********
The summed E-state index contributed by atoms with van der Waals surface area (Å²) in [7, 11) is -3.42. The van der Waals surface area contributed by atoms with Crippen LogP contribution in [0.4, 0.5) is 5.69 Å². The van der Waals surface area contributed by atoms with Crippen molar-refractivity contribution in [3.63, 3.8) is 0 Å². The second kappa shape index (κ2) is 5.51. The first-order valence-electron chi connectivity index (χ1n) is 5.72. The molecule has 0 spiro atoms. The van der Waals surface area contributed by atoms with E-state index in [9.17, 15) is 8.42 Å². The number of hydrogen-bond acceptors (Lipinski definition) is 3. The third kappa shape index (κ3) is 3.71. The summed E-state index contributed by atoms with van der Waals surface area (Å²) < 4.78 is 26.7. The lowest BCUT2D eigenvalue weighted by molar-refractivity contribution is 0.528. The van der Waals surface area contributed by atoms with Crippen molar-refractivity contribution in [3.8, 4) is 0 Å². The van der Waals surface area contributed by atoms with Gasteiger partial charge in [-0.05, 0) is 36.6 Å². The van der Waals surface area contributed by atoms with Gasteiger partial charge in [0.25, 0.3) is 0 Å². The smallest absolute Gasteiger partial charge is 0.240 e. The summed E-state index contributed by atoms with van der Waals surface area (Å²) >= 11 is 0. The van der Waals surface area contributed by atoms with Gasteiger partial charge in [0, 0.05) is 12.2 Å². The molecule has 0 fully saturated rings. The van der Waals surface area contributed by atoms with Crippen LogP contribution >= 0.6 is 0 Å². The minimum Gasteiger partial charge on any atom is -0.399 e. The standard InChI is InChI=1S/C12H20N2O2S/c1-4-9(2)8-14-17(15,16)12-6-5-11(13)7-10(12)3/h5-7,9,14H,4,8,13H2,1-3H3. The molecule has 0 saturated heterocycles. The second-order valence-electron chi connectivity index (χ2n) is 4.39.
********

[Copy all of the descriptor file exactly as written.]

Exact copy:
The summed E-state index contributed by atoms with van der Waals surface area (Å²) in [7, 11) is -3.42. The van der Waals surface area contributed by atoms with Crippen LogP contribution in [0.4, 0.5) is 5.69 Å². The van der Waals surface area contributed by atoms with Crippen molar-refractivity contribution in [3.63, 3.8) is 0 Å². The second kappa shape index (κ2) is 5.51. The first-order valence-electron chi connectivity index (χ1n) is 5.72. The molecule has 0 spiro atoms. The van der Waals surface area contributed by atoms with E-state index in [9.17, 15) is 8.42 Å². The number of hydrogen-bond acceptors (Lipinski definition) is 3. The third kappa shape index (κ3) is 3.71. The summed E-state index contributed by atoms with van der Waals surface area (Å²) < 4.78 is 26.7. The lowest BCUT2D eigenvalue weighted by molar-refractivity contribution is 0.528. The van der Waals surface area contributed by atoms with Crippen molar-refractivity contribution in [3.8, 4) is 0 Å². The van der Waals surface area contributed by atoms with Gasteiger partial charge in [-0.05, 0) is 36.6 Å². The van der Waals surface area contributed by atoms with Gasteiger partial charge in [0.25, 0.3) is 0 Å². The smallest absolute Gasteiger partial charge is 0.240 e. The summed E-state index contributed by atoms with van der Waals surface area (Å²) >= 11 is 0. The van der Waals surface area contributed by atoms with Gasteiger partial charge in [0, 0.05) is 12.2 Å². The molecule has 0 fully saturated rings. The van der Waals surface area contributed by atoms with Crippen LogP contribution >= 0.6 is 0 Å². The minimum Gasteiger partial charge on any atom is -0.399 e. The standard InChI is InChI=1S/C12H20N2O2S/c1-4-9(2)8-14-17(15,16)12-6-5-11(13)7-10(12)3/h5-7,9,14H,4,8,13H2,1-3H3. The molecule has 0 saturated heterocycles. The second-order valence-electron chi connectivity index (χ2n) is 4.39.